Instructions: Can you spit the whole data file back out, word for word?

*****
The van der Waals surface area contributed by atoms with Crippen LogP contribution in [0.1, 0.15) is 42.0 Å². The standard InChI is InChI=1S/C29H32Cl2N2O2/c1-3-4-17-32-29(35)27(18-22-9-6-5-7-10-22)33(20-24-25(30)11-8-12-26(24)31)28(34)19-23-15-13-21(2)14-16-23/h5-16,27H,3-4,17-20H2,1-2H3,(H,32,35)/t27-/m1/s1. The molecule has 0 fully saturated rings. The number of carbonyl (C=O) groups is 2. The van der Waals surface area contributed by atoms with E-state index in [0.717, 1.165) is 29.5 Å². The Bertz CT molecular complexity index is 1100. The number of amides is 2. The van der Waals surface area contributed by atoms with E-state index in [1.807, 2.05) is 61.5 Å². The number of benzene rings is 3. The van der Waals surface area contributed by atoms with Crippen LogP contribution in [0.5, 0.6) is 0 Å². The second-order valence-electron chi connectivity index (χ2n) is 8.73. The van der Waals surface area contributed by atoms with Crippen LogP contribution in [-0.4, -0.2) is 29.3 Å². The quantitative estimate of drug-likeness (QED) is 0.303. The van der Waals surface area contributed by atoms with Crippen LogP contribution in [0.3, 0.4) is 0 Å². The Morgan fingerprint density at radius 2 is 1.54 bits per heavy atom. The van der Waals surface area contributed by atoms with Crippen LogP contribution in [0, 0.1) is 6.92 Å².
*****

The van der Waals surface area contributed by atoms with Crippen LogP contribution in [0.1, 0.15) is 42.0 Å². The standard InChI is InChI=1S/C29H32Cl2N2O2/c1-3-4-17-32-29(35)27(18-22-9-6-5-7-10-22)33(20-24-25(30)11-8-12-26(24)31)28(34)19-23-15-13-21(2)14-16-23/h5-16,27H,3-4,17-20H2,1-2H3,(H,32,35)/t27-/m1/s1. The molecule has 0 fully saturated rings. The number of carbonyl (C=O) groups is 2. The van der Waals surface area contributed by atoms with E-state index in [0.717, 1.165) is 29.5 Å². The Bertz CT molecular complexity index is 1100. The number of amides is 2. The van der Waals surface area contributed by atoms with E-state index in [1.807, 2.05) is 61.5 Å². The number of benzene rings is 3. The van der Waals surface area contributed by atoms with Crippen LogP contribution in [0.5, 0.6) is 0 Å². The second-order valence-electron chi connectivity index (χ2n) is 8.73. The van der Waals surface area contributed by atoms with Crippen LogP contribution in [-0.4, -0.2) is 29.3 Å². The quantitative estimate of drug-likeness (QED) is 0.303. The van der Waals surface area contributed by atoms with Crippen LogP contribution in [0.3, 0.4) is 0 Å². The Morgan fingerprint density at radius 2 is 1.54 bits per heavy atom. The van der Waals surface area contributed by atoms with Crippen LogP contribution in [0, 0.1) is 6.92 Å².